Posts Tagged ‘noise rock’

Sex Scheme

Sunday, June 15th, 2014

Self-Titled 7″ EP
Puppet Combo, 2014

If The Fall were hardened by the pummeling misanthropy of the Brainbombs and fueled by Big Black’s dynamic of jarring guitar shards slashing across throbbing, propulsive bass lines, you’d find yourself on the receiving end of something like this Brooklyn trio’s excellent vinyl debut. The repetitive and tattered anti-songs on this seedy 4-track stumble through the gutters of Gotham, detached and rambling, barely coherent enough to wrangle enough tortured notes together to make any sense of the mess. In other words, brilliant.



Sex Scheme on Bandcamp

Sex Scheme on Tumbler

Basic Cable

Tuesday, April 1st, 2014

I’m Good to Drive LP
Permanent Records, 2013

There are a number of higher profile groups pulling from the AmRep handbook of knuckle-dragging pigfuck noise rock, but this Chicago unit (with members of Heavy Times, Loose Dudes, and Running) plows deeper and harder with a dose of dark humor that draws a line of influence from groups like Scratch Acid to Mudhoney to Tractor Sex Fatality. Featuring vocals that oscillate from David Yow-style mumbling lunacy to full-throttled Mark Arm wails, backed with the lowbrow gut-punch of Tractor Sex Fatality, Basic Cable delivers the goods in a manner that won’t get them pixel plastered throughout the blogosphere. Heartily recommended for those with refined tastes for the unrefined.



Basic Cable on Bandcamp
Permanent Records

Subtle Turnhips

Wednesday, November 17th, 2010

Terd LP
Hozac, 2010

Apparently the Turnhips have been around for a while — their first ragtag LP came out in 2002 — why the fuck hadn’t I heard of them? They’ve got a solid Hozac 7″ from 2008 and now this raging LP which begs to be blasted continuously at all hours of the day. Totally worth your time if you’re a devotee of the type of cranked tunes found on early Swell Maps records, with crazed singshouts over loose, blaring riffs and sloppy-but-solid beats. Although the Turnhips are a bit meaner, kinda like what you’d hear if you starved the Swell Maps for a week and then invited them to play a set of Brainbombs covers at your Sunday afternoon picnic. Brash and obnoxious, but completely endearing to coarsened ear holes. The songs on this album have a little meat to them than their early records, as shown with the start/stop song structure of “Sonic Tooth” and “Comment” where all elements blast off and then quickly fall apart, creating elastic time signatures that are far more interesting than your typical 4/4 garage banger. And the song “Two Two” is essentially a remake of “Files” from their first LP that transforms it from a decent but forgettable tune into a punchy jam from the gut with layered, mantra-like vocal effects and weirdness. Despite the ugly-ass cover art, you’re gonna want this Terd.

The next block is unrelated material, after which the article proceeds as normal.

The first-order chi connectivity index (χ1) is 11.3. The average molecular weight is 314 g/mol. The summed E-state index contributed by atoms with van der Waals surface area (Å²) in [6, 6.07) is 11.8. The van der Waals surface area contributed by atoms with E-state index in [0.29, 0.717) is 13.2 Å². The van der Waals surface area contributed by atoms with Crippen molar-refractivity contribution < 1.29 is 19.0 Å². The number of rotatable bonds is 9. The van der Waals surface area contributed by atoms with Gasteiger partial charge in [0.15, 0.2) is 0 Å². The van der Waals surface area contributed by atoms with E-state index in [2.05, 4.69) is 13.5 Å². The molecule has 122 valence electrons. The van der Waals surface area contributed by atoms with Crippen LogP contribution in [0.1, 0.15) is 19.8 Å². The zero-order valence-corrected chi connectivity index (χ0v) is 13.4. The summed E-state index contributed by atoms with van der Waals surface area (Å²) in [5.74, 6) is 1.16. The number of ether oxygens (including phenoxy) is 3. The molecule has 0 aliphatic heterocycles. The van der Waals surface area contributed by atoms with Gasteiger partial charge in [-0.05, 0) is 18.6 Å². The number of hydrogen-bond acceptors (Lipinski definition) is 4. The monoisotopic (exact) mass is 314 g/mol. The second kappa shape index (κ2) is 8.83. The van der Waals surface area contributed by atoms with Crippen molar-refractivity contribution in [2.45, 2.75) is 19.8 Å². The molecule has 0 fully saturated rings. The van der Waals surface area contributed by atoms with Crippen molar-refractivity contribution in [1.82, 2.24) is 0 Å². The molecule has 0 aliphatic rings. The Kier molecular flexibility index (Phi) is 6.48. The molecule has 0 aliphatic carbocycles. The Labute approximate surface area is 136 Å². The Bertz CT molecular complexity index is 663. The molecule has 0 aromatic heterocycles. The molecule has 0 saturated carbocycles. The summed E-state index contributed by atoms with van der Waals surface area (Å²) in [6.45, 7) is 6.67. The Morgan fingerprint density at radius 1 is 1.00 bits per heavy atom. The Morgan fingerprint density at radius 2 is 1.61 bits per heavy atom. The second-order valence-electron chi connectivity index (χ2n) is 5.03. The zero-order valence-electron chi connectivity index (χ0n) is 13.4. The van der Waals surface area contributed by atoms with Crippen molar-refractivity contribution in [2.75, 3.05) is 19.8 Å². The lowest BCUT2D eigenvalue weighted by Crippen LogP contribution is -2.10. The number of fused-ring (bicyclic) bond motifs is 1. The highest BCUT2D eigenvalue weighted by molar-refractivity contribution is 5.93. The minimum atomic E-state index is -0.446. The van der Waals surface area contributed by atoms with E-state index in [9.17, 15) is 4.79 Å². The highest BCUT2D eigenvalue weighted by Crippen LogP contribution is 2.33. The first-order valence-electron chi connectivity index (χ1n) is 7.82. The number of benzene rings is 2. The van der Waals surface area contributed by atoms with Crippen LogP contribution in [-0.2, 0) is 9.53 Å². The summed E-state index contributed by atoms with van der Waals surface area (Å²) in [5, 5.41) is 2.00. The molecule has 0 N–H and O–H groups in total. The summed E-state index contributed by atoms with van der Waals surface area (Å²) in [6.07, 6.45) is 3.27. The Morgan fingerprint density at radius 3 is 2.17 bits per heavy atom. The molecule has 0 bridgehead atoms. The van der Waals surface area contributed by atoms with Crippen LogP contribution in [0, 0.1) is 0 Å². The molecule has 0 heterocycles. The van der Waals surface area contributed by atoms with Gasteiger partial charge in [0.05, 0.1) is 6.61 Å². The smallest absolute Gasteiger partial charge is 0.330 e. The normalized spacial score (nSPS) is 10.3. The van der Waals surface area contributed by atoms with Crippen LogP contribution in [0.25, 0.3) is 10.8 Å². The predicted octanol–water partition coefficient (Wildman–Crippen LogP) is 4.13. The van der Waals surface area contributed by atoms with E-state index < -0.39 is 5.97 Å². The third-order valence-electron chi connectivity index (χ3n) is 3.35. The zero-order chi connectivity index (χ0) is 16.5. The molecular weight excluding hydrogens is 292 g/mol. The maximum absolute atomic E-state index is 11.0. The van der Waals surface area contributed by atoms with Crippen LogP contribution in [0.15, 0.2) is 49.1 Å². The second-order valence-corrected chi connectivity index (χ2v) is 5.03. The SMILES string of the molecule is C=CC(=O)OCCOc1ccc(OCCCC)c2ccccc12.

Subtle Turnhips on MySpace
Hozac Records


Subtle Turnhips Internet Album

AmRep 25

Saturday, August 28th, 2010